Question 2: “I come from quite a poor background, and have always lived on a budget. A budget is part of my life, but recently I have had to budget harder and have to see if there are things reduced in price in the shops.
“I don’t buy anything I’m not going to use, but still have to budget for everything else.
“Older people don’t want to be in debt to anyone, and don’t want a bill coming in we can’t afford, so we have to keep cutting back.”
Question 3: “I can only see things getting worse over the coming years. There has been talk of taking away the pensioners winter fuel allowance. If we had a decent pension in the first place we wouldn’t have a lot of these problems.
FAMILY of four Tony Black, fiancée Claire McMillan and their kids, Abigail, three, and Tony, one, have been struggling to make ends meet in recent times, with the rising cost of everything from food to nappies and utility bills.
Tony, 28, revealed he also had to count on cash loans from his own mum to get by at the end of the month.
Care workers, Tony and Claire, 27, of Riddrie, Glasgow, have a monthly income of around £1500 but have little left by the time they pay their bills..
Question 1: Claire said: “We are definitely worse off than we were before.
“There is stuff we would like to buy now, but can’t because we don’t have any money left at the end of the month after we have paid all our bills.
“Once we have taken care of our bills we only have around £30 or £40 to tide us through to next pay day – and that’s not enough.
“Tony has to borrow money from his mum sometimes, and she is great about it, but other people may not be so lucky to have family they can depend upon.
Question 2: “We are finding it really hard to make ends meet. No one has had an increase in their wages for years, yet practically everything is more expensive, and we are having to face our wages being cut later this year after a pay deal we had in place runs out.”
Question 3: “We rent at the moment and the way things are, we will probably never be able to buy a house.”
Lorna Reid has been self-employed for 20 years, but is finding times tough in the current financial climate.
Lorna has had to make cutbacks, including taking a “staycation” holiday this year.
Question 1: “I am reasonably comfortable, but there are still things I worry about, including rising costs to my business and the way I see it, things won’t be getting easier any time soon.
“I do believe however we are better off up in Scotland than we would be living in England, I trust the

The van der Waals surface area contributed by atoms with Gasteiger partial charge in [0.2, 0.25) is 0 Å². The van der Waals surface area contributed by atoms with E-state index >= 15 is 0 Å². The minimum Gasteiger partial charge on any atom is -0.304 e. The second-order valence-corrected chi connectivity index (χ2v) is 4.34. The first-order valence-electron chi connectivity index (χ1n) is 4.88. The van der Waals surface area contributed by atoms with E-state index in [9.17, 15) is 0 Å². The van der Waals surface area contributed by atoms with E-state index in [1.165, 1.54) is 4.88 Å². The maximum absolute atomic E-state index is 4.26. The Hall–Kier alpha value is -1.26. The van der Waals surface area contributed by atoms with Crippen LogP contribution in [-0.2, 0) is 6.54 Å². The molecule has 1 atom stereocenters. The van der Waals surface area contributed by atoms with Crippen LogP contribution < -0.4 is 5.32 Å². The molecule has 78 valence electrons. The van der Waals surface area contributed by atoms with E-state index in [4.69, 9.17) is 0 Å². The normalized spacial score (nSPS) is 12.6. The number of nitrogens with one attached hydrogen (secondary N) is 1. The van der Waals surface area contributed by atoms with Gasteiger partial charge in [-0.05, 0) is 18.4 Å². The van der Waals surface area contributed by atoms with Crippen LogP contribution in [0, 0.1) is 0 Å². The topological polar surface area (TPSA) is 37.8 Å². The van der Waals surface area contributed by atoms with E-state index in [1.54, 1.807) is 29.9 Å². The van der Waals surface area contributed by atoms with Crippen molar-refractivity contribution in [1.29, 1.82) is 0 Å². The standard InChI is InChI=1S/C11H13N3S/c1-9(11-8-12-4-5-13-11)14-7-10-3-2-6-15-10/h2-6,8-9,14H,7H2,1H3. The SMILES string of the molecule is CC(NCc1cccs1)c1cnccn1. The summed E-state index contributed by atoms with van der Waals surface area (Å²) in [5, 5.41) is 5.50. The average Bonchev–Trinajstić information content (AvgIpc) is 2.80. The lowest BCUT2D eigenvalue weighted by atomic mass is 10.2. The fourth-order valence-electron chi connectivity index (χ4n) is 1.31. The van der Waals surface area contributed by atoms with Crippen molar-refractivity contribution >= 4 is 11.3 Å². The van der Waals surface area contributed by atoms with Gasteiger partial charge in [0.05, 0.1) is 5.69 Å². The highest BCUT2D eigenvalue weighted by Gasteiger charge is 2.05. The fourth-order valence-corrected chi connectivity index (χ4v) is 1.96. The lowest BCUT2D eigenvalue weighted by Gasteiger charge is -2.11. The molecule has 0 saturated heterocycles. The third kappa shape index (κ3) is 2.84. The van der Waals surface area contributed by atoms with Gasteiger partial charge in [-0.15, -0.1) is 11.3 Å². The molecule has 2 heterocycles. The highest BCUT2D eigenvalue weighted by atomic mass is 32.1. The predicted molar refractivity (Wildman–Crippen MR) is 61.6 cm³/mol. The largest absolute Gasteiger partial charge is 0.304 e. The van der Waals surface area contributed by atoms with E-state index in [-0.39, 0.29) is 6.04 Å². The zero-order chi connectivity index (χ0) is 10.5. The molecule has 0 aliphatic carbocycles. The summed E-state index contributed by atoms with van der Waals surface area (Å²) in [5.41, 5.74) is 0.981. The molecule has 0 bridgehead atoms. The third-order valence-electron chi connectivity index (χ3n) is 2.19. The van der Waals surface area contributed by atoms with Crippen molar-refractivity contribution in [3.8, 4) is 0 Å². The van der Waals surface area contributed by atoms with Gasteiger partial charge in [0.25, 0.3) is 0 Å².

Scottish government more to look after the people of this country than I do David Cameron and George Osborne.”
Question 2: “As a textile designer, I have a large market to deal with, especially in America, so I am fortunate in that way, although it has been tougher to sell there since 9/11 happened.
“I live month-to-month, and as a self-employed person for the last 20 years, its just what I have to do.”
Question 3: “I have never been a person for projecting far into the future, and don’t have any sort of big plan.
“I do budget, and have had to adopt practices, while keeping on developing my business, and changing it in order to survive.”
THIRD-YEAR Aberdeen University student Megan Dunn, 21, is struggling to make ends meet.
The Politics and International Relations student has found herself working up to 20 hours a week in cafes, bars and shops as well as doing a full-time course.
Question 1: “I am definitely worse off now. I have rising student debts and will owe around £20,000 by the end of my degree.
“Combined with rising costs of rent, food and general living, as well as the student debt at the back of my mind, I am in a worse financial place than I have ever been.”
Question 2: “I have worked through the entire three years of my degree, and am constantly finding it difficult to make ends meet.
“A large proportion of the money I do get is spent on rent and students in general could benefit from help with this.”
Question 3: “A lot of entry-level jobs, for example in shops and restaurants, are being taken by graduates, who are being turned down for jobs in their own field, so that means there are less opportunities out there.
“I’m not confident I will be able to find a job which would pay enough to allow me to start paying off my student debt.”